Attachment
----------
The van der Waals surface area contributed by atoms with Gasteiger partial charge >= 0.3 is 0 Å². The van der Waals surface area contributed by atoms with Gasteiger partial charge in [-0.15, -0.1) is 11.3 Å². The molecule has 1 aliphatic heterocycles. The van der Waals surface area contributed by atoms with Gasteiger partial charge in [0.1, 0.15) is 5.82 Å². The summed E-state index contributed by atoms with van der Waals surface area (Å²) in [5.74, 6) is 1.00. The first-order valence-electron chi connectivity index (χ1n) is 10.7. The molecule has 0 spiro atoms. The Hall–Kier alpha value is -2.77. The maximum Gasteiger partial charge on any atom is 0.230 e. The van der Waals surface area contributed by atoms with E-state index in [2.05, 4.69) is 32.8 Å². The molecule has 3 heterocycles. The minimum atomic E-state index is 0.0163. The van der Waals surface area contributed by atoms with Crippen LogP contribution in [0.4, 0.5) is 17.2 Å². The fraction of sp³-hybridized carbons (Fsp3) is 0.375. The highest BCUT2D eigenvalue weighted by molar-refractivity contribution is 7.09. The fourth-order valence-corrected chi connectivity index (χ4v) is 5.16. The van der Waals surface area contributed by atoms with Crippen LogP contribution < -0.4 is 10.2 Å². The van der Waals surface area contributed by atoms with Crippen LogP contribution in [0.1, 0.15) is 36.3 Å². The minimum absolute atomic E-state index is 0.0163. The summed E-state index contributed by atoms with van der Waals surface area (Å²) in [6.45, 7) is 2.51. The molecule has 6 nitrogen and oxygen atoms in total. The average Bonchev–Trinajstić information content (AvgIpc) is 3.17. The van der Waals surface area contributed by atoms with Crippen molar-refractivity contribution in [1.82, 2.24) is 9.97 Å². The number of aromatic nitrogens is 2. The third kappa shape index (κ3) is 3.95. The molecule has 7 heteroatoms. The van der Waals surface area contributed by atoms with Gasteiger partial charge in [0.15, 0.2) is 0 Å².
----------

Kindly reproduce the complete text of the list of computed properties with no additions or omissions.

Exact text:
The van der Waals surface area contributed by atoms with Gasteiger partial charge >= 0.3 is 0 Å². The van der Waals surface area contributed by atoms with Gasteiger partial charge in [-0.15, -0.1) is 11.3 Å². The molecule has 1 aliphatic heterocycles. The van der Waals surface area contributed by atoms with Gasteiger partial charge in [0.1, 0.15) is 5.82 Å². The summed E-state index contributed by atoms with van der Waals surface area (Å²) in [5.74, 6) is 1.00. The first-order valence-electron chi connectivity index (χ1n) is 10.7. The molecule has 0 spiro atoms. The Hall–Kier alpha value is -2.77. The maximum Gasteiger partial charge on any atom is 0.230 e. The van der Waals surface area contributed by atoms with E-state index in [2.05, 4.69) is 32.8 Å². The molecule has 3 heterocycles. The minimum atomic E-state index is 0.0163. The van der Waals surface area contributed by atoms with Crippen LogP contribution in [0.4, 0.5) is 17.2 Å². The fraction of sp³-hybridized carbons (Fsp3) is 0.375. The highest BCUT2D eigenvalue weighted by molar-refractivity contribution is 7.09. The fourth-order valence-corrected chi connectivity index (χ4v) is 5.16. The van der Waals surface area contributed by atoms with Crippen LogP contribution < -0.4 is 10.2 Å². The van der Waals surface area contributed by atoms with Crippen LogP contribution in [0.1, 0.15) is 36.3 Å². The minimum absolute atomic E-state index is 0.0163. The summed E-state index contributed by atoms with van der Waals surface area (Å²) in [6.45, 7) is 2.51. The molecule has 6 nitrogen and oxygen atoms in total. The average Bonchev–Trinajstić information content (AvgIpc) is 3.17. The van der Waals surface area contributed by atoms with Crippen molar-refractivity contribution in [1.82, 2.24) is 9.97 Å². The number of aromatic nitrogens is 2. The third kappa shape index (κ3) is 3.95. The molecule has 7 heteroatoms. The van der Waals surface area contributed by atoms with Gasteiger partial charge in [0.15, 0.2) is 0 Å².